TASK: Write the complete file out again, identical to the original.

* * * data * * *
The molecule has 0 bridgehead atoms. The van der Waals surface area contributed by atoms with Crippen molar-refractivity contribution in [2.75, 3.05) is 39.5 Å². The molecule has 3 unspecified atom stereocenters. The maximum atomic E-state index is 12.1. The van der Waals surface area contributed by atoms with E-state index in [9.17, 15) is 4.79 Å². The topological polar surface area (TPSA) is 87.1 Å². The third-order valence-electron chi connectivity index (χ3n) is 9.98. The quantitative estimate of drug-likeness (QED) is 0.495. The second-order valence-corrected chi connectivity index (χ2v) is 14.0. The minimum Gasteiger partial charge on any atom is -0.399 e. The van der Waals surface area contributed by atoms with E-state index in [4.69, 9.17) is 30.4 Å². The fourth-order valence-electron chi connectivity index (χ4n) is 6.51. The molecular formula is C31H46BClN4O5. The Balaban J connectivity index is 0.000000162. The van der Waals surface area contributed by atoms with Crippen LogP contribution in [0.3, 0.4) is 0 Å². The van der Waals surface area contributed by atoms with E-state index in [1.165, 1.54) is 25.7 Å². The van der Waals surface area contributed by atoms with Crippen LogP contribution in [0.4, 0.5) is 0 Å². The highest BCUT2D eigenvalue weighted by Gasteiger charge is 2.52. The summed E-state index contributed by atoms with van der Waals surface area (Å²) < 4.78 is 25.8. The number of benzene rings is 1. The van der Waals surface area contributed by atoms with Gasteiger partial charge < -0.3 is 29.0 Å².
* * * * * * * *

The molecule has 0 bridgehead atoms. The van der Waals surface area contributed by atoms with Crippen molar-refractivity contribution in [2.75, 3.05) is 39.5 Å². The molecule has 3 unspecified atom stereocenters. The maximum atomic E-state index is 12.1. The van der Waals surface area contributed by atoms with E-state index in [9.17, 15) is 4.79 Å². The topological polar surface area (TPSA) is 87.1 Å². The third-order valence-electron chi connectivity index (χ3n) is 9.98. The quantitative estimate of drug-likeness (QED) is 0.495. The second-order valence-corrected chi connectivity index (χ2v) is 14.0. The minimum Gasteiger partial charge on any atom is -0.399 e. The van der Waals surface area contributed by atoms with E-state index in [4.69, 9.17) is 30.4 Å². The fourth-order valence-electron chi connectivity index (χ4n) is 6.51. The molecular formula is C31H46BClN4O5. The Balaban J connectivity index is 0.000000162. The van der Waals surface area contributed by atoms with Crippen LogP contribution in [0.3, 0.4) is 0 Å². The van der Waals surface area contributed by atoms with E-state index in [1.165, 1.54) is 25.7 Å². The van der Waals surface area contributed by atoms with Crippen LogP contribution in [0.4, 0.5) is 0 Å². The highest BCUT2D eigenvalue weighted by Gasteiger charge is 2.52. The summed E-state index contributed by atoms with van der Waals surface area (Å²) < 4.78 is 25.8. The number of benzene rings is 1. The van der Waals surface area contributed by atoms with Gasteiger partial charge < -0.3 is 29.0 Å².